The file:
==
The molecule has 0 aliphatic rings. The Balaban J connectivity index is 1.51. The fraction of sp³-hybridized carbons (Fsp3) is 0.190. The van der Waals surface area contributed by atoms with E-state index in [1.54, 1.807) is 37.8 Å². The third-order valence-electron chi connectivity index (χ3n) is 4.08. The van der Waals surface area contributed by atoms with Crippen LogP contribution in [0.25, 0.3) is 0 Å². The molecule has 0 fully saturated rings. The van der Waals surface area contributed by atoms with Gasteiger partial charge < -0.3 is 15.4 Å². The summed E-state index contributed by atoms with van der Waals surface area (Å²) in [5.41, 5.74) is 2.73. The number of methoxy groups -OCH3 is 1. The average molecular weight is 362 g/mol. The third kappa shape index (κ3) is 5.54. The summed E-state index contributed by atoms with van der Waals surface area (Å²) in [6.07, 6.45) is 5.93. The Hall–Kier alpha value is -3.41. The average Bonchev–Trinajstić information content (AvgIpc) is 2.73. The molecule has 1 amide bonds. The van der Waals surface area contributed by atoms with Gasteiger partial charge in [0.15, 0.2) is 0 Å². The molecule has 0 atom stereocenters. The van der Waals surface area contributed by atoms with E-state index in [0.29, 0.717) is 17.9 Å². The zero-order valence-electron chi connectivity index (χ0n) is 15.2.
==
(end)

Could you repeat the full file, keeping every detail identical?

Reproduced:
The molecule has 0 aliphatic rings. The Balaban J connectivity index is 1.51. The fraction of sp³-hybridized carbons (Fsp3) is 0.190. The van der Waals surface area contributed by atoms with E-state index in [1.54, 1.807) is 37.8 Å². The third-order valence-electron chi connectivity index (χ3n) is 4.08. The van der Waals surface area contributed by atoms with Crippen LogP contribution in [0.25, 0.3) is 0 Å². The molecule has 0 fully saturated rings. The van der Waals surface area contributed by atoms with Gasteiger partial charge < -0.3 is 15.4 Å². The summed E-state index contributed by atoms with van der Waals surface area (Å²) in [5.41, 5.74) is 2.73. The number of methoxy groups -OCH3 is 1. The average molecular weight is 362 g/mol. The third kappa shape index (κ3) is 5.54. The summed E-state index contributed by atoms with van der Waals surface area (Å²) in [6.07, 6.45) is 5.93. The Hall–Kier alpha value is -3.41. The average Bonchev–Trinajstić information content (AvgIpc) is 2.73. The molecule has 1 amide bonds. The van der Waals surface area contributed by atoms with Gasteiger partial charge in [0.15, 0.2) is 0 Å². The molecule has 0 atom stereocenters. The van der Waals surface area contributed by atoms with E-state index in [0.29, 0.717) is 17.9 Å². The zero-order valence-electron chi connectivity index (χ0n) is 15.2.